When I started out, I specialized as soon as I could.
I didn’t know any better. And I saw other people do it successfully.
But I was also interested enough in the industry (SaaS).
Even better, I was an avid user myself.
But would I recommend niching down or specializing to everyone?
Let’s use a quick story to illustrate…
In an episode of Seinfeld, Jerry enters a restaurant and orders food. The owner is Pakistani, but apparently they specialize in, well, nothing really.
Their top choices are tacos, moussaka and franks and beans.
Anything but Pakistani food.
So, Jerry puts on his marketer’s hat:
“Jerry: Babu, you’re Pakistani?
Babu: Yes, Pakistani, yes.
Jerry: Babu, may I say something?
Babu: Of course, you’re a very smart man, I’ll listen.
Jerry: I’m not a restaurateur by any means, but it occurred to me that perhaps you might serve some dishes from your native Pakistan? As opposed to franks and beans for example.
Babu: But there are no Pakistani people here.
Jerry: Doesn’t matter. You would have the only authentic Pakistani restaurant in the whole neighborhood.“
Was Jerry right?
Later in the episode he goes back to the restaurant.
Everything’s changed. The vibe, the decorations, the furniture, everything screams “Pakistani”. And the menu follows suit.
But Babu looks pissed – and the restaurant is still empty.
At some point Jerry starts moaning about the food… it’s the last drop for Babu:
“Babu: Quiet!! You shut up! You make me change restaurant, but nobody comes! You say make Pakistani, Babu Bhatt have only Pakistani restaurant. But where are people? You see people? Show me people. There are no people!“
It’s a great episode, and explains when it’s right to niche down and when it’s not.
You should niche down when you know your audience.
it doesn’t matter what competitors are doing or what you think you should be doing.
And most importantly, even when you get feedback from your audience, beware of the outliers or of the statistically insignificant feedback.
Jerry’s feedback was statistically insignificant.
Babu shouldn’t have listened to him.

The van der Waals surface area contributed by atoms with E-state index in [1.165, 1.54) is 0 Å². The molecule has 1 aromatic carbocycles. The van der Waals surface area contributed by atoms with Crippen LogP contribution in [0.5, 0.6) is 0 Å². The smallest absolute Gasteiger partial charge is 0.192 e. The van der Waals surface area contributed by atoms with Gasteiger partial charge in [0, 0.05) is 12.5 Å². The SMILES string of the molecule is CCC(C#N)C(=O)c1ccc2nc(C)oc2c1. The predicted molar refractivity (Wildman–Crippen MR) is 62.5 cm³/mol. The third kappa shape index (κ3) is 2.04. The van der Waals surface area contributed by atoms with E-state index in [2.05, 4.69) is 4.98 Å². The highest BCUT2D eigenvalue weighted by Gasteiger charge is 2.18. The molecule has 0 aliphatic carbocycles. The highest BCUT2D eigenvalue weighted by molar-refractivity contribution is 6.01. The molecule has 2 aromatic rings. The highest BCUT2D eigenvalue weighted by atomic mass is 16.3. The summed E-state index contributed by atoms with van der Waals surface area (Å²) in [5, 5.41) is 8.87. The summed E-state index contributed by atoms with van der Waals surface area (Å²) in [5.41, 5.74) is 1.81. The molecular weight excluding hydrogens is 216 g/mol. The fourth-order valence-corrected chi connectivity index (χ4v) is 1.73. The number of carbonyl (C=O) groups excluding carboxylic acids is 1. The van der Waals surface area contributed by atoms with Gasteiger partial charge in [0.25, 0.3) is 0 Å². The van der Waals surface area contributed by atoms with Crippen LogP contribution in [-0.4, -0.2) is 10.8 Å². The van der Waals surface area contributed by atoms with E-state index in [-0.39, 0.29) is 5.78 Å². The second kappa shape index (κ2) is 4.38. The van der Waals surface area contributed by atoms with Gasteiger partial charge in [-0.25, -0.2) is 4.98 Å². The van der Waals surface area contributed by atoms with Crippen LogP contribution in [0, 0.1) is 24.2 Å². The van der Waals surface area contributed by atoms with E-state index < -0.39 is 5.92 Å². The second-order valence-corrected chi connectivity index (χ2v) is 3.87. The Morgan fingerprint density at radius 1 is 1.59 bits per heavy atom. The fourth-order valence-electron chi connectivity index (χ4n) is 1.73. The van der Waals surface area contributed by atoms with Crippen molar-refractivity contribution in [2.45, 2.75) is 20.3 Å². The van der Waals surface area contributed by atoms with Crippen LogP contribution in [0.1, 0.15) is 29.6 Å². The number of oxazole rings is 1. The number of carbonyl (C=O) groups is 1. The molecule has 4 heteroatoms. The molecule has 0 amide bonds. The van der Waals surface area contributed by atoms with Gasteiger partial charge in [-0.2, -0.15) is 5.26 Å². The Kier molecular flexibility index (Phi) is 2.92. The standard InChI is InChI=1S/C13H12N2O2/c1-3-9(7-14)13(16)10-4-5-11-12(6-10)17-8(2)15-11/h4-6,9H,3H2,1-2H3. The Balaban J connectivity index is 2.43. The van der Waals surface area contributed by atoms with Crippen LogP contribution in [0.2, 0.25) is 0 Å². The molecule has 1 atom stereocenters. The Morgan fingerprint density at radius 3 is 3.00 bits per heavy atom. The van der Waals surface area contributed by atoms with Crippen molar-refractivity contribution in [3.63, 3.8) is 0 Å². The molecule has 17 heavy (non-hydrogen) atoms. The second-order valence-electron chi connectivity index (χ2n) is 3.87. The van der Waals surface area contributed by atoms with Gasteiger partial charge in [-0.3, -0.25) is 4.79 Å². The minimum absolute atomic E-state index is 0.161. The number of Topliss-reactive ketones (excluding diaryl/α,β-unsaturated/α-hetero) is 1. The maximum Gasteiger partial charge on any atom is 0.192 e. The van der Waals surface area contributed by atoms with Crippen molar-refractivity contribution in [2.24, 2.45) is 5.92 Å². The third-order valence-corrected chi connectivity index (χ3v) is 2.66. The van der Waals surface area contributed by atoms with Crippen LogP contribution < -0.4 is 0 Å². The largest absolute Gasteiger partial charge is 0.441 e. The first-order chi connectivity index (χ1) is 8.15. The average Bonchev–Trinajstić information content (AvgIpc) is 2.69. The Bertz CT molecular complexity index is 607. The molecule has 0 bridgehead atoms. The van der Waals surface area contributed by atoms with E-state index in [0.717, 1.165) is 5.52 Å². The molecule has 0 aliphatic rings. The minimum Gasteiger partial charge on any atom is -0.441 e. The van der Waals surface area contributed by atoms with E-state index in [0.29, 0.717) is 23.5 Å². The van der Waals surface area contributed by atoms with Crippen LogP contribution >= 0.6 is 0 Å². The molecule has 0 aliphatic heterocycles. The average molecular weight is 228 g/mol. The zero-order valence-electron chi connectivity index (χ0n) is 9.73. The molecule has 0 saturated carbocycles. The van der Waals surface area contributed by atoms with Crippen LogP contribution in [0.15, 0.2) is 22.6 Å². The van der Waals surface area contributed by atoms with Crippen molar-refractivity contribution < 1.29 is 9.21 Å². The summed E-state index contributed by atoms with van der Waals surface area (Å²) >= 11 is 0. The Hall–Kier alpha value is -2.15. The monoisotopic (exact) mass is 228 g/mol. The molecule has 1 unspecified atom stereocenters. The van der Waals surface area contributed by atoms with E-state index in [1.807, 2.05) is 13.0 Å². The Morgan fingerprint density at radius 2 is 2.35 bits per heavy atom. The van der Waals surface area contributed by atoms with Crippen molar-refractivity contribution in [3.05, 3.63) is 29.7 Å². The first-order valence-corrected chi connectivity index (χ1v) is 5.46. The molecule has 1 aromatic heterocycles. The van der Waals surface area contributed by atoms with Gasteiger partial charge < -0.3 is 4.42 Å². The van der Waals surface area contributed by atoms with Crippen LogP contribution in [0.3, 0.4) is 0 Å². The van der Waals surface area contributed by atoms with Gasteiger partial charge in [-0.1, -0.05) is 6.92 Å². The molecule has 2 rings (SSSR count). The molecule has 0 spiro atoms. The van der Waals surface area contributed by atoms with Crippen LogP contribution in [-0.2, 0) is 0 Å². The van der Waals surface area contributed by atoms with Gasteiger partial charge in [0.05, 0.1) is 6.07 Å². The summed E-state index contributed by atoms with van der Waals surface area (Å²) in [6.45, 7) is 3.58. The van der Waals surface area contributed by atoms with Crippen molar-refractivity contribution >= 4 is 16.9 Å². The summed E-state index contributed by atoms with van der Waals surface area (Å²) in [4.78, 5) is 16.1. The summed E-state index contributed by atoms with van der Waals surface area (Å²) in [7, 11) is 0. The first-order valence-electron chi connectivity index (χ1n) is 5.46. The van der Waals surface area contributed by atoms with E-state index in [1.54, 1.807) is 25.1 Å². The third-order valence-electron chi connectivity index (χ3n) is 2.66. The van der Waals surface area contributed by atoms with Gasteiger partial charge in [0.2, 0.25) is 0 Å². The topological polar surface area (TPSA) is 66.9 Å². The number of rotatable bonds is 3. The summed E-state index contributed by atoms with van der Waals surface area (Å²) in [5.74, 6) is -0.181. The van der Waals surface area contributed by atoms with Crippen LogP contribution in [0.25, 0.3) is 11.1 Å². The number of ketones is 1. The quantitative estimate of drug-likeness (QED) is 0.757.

Instead, he should have made a mental note of that, and kept collecting feedback.
He was onto something when he said “But there are no Pakistani people here“, because the only 100% sure sign for not niching down at the time was that the audience wasn’t a good fit.
He didn’t have all the data, but at least he had some data to guide him.
Keep in mind..knowing your audience might also mean that, if you’re scratching your own itch and you’re the audience, then you might have a little advantage.
Which might make specializing a viable path.
But I would still validate the hypothesis.
In my case I had that going for me, I was a SaaS buyer.
But I didn’t get stuck with it. Reason why now I also work with a lot of ecommerce companies.
I observed my market, got feedback and saw the opportunity to serve both industries.
When in doubt, think of this before you start shouting “But where are people? You see people? Show me people. There are no people!”
Need help figuring out what direction you should take your business? Maybe it’s your pricing strategy or your product roadmap… Get in touch.
Quote and reflection of the day:
“It is impossible to put the pieces together if you do not have in your head the idea of the whole… The bowman must first know what he is aiming at: then he has to prepare hand, bow, bowstring, arrow and his drill to that end. Our projects go astray because they are not addressed to a target. No wind is right for a seaman who has no predetermined harbour.”
– Michel de Montaigne, The Complete Essays
Goals are directional tools. Unless you set yours, other people will set them for you and dictate where you’re headed. You might not achieve all of them, but what you achieve in the end, is a state of control and fulfilment. Isn’t that the ultimate goal?